This short video (below) published by the New York Times compares several examples of President Trumpenstein's speaking style when he's reading from a teleprompter versus making extemporaneous comments. You tell me - which versions sound like he's reading a hostage statement under duress versus speaking in a manner that reveals his true feelings and thoughts? This might make a good in-class video that illustrates for students how a speaking style that lacks passion and authenticity undercuts the credibility of the underlying message. Which versions do you believe?
From what I read, often colleges conduct their proceedings with insufficient regard to the need to legally train the decision makers and from a lack of understanding of what due process and basic notions of sufficient evidence require. The final determinations may be correct or incorrect, but the important and question is whether they can withstand a court battle. I think schools need to involve lawyers. From the Chronicle of Higher Education:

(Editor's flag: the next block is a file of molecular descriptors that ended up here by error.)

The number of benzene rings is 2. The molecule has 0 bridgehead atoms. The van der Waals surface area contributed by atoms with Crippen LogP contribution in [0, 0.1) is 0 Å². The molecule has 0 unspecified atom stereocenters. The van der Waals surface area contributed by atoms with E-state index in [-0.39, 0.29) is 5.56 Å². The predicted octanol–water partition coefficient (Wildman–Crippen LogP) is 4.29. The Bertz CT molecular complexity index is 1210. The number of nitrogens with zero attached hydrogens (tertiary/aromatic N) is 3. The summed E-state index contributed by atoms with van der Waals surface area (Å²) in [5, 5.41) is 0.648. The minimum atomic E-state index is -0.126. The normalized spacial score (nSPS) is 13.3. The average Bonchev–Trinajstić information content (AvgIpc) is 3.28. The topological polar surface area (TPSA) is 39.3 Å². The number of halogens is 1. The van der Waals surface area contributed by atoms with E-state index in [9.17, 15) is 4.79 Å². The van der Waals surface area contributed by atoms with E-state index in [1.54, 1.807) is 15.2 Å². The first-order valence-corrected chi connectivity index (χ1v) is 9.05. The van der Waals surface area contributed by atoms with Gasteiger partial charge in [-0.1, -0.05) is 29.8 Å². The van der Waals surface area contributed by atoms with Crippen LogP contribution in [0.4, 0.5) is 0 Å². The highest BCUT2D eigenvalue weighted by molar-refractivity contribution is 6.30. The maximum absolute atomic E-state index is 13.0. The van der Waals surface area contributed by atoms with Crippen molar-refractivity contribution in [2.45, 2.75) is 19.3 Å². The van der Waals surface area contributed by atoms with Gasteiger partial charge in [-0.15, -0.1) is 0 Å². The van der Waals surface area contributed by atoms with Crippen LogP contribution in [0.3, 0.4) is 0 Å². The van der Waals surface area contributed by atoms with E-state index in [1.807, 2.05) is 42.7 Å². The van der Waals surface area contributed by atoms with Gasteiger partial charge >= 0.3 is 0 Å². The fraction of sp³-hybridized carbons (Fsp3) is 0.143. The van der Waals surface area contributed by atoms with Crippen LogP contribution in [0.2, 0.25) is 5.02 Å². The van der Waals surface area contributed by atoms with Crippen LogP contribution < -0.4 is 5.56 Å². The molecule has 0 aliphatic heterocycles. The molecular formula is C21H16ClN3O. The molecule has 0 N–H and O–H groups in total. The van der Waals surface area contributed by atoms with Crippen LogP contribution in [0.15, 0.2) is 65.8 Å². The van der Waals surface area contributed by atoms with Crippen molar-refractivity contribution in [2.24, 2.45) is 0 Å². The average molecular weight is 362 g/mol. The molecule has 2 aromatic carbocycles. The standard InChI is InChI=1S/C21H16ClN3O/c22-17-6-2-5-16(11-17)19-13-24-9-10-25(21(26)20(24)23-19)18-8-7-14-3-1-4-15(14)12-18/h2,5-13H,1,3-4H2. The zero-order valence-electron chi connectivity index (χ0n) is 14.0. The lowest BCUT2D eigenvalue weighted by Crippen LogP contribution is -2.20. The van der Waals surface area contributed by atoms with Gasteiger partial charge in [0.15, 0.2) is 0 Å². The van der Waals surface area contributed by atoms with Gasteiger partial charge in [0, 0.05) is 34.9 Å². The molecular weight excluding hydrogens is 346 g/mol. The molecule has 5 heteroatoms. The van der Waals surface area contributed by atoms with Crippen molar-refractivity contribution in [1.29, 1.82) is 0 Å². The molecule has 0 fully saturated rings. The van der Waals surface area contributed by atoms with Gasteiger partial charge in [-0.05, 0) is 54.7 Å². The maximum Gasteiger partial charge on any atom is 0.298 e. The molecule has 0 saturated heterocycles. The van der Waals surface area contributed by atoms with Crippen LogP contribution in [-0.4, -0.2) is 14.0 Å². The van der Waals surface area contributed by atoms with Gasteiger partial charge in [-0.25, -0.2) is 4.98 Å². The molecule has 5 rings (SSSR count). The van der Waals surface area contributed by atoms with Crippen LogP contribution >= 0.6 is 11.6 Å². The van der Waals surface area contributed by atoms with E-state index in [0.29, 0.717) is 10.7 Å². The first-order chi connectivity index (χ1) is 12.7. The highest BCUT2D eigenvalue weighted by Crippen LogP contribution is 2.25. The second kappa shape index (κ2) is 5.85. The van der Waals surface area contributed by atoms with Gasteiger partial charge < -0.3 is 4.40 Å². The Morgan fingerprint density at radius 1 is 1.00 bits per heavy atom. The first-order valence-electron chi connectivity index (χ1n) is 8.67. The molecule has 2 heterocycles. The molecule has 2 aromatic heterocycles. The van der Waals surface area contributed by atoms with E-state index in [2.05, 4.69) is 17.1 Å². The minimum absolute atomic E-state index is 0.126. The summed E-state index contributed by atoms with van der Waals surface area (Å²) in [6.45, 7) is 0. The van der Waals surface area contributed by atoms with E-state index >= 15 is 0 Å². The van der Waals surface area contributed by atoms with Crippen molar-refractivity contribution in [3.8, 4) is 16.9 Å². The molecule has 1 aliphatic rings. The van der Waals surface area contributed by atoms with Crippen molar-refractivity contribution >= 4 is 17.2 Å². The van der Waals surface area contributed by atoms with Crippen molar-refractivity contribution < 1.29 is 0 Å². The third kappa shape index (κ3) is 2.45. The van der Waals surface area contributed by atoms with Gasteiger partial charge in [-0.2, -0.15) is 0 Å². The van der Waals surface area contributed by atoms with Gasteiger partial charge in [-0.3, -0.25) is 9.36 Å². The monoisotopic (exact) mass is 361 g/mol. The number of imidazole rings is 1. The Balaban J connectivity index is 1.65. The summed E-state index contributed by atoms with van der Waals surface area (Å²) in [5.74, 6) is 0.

Over the past six years, more students who believe they were falsely accused of sexual assault have sued colleges. And even though those students seldom win in the courts, the costs for colleges to fend them off are adding up.
United Educators, a risk-management and insurance firm, reviewed dozens of cases from 2011 to 2015 in which colleges filed claims with the company involving accused students and eventually suffered financial losses. Most of the cases were lawsuits or "demand letters," another form of legal action. On average, United Educators and colleges ended up paying $187,000 per case.
In 40 percent of the cases, institutions were out more than $200,000. On one occasion, a legal fight cost a college $1 million. (Those figures include the expense of hiring lawyers as well as settlement payments and other costs associated with resolving a case.)
You can read more here.
The Department of Education has issued an informative document giving straightforward advice to the (former) Charlotte Law students: